A long winter in JapanYOON SEOL-YOUNG
The author is a Tokyo correspondent of the JoongAng Ilbo.
A few months ago, I was walking with my daughter in downtown Tokyo on a weekend day. There was a man with a microphone at a small square in front of a department store. The Rising Sun was hoisted, and there was a black propaganda flag. I could see that it represented a far-right group.
“The neighbor is a country that does not keep promises and treats international law as rubbish. Koreans do not keep promises.”
My heart dropped. I had to listen to the hate speech on a peaceful weekend day. I fled out of fear that my daughter would hear it. Anyone who has ever listened to a far-right speech would know how horrifying and unpleasant it is. A Korea-Japan festival was held at a nearby park that day. On the day celebrating the partnership of Korea and Japan, I felt like I was stabbed in the back.
“Korea is violating international law.” Since the Supreme Court decision on the forced labor on Oct. 30, 2018, I hear this at least once every day. The rhetoric is simple, and the argument requires a long explanation on the “different interpretations of the agreement.” The Japanese government’s claim is featured on television, radio and the internet and in newspapers and magazines. Japanese viewers think that’s the truth, and Korea becomes a strange country. It is understandable that 69 percent responded in an opinion poll that there is no need to rush in improving Korea-Japan relations if concessions have to be made.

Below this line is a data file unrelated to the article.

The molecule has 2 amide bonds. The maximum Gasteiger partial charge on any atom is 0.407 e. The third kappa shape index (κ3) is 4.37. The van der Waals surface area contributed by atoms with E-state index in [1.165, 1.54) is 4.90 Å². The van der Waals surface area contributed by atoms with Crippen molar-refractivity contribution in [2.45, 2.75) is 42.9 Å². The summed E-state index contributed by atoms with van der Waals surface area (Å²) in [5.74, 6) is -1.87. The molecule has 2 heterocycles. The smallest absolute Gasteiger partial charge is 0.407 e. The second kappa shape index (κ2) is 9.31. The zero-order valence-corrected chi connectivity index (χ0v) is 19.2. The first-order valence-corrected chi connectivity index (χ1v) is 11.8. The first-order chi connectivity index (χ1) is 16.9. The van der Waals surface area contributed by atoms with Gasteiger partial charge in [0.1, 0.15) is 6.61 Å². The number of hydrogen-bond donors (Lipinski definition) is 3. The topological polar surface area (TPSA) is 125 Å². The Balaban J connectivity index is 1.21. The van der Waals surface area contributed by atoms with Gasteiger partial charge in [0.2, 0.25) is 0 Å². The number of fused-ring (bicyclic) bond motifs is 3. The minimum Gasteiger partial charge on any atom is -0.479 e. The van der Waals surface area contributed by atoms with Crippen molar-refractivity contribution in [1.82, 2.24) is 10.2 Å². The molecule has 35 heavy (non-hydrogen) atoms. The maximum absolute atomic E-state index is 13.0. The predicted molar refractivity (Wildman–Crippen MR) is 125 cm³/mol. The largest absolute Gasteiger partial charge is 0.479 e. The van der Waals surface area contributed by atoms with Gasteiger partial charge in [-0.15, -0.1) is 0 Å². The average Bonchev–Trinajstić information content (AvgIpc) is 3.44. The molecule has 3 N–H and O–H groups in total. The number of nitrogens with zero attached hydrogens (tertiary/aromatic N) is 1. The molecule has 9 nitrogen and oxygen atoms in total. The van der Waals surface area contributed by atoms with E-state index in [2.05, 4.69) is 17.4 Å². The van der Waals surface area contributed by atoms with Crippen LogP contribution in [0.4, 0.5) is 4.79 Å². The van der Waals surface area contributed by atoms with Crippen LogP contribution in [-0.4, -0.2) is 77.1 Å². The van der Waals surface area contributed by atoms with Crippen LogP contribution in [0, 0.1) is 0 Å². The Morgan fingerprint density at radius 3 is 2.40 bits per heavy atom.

It is the result of labeling Korea that lasted more than a year. In Japanese society, there is a negative mood when it comes to Korea. There is no agreement, but general anti-Korean sentiment dominates Japanese society. A Japanese friend said I was responding sensitively to a mere political claim. Political claims mixed with hatred on Korea are hovering like heavy air. Even a person with a strong heart feels intimidated.
When I receive unfriendly treatment at a restaurant or a store, I wonder if the bad treatment is because I am Korean. I wonder if my daughter is standing at the back row at a school performance because she is Korean, not because she’s tall. I don’t open Korean search sites on my smartphone when I am on the subway. In fact, a man approached me and said, “You are reading Korean.”
Will Korea-Japan relations improve in the new year? Will the relationship go back to what it used to be with a solution on the forced labor? Things collapse at once, but it takes twice the time to rebuild. Spring will come, but it may not feel like spring. Winter is long.
JoongAng Ilbo, Dec. 6, Page 32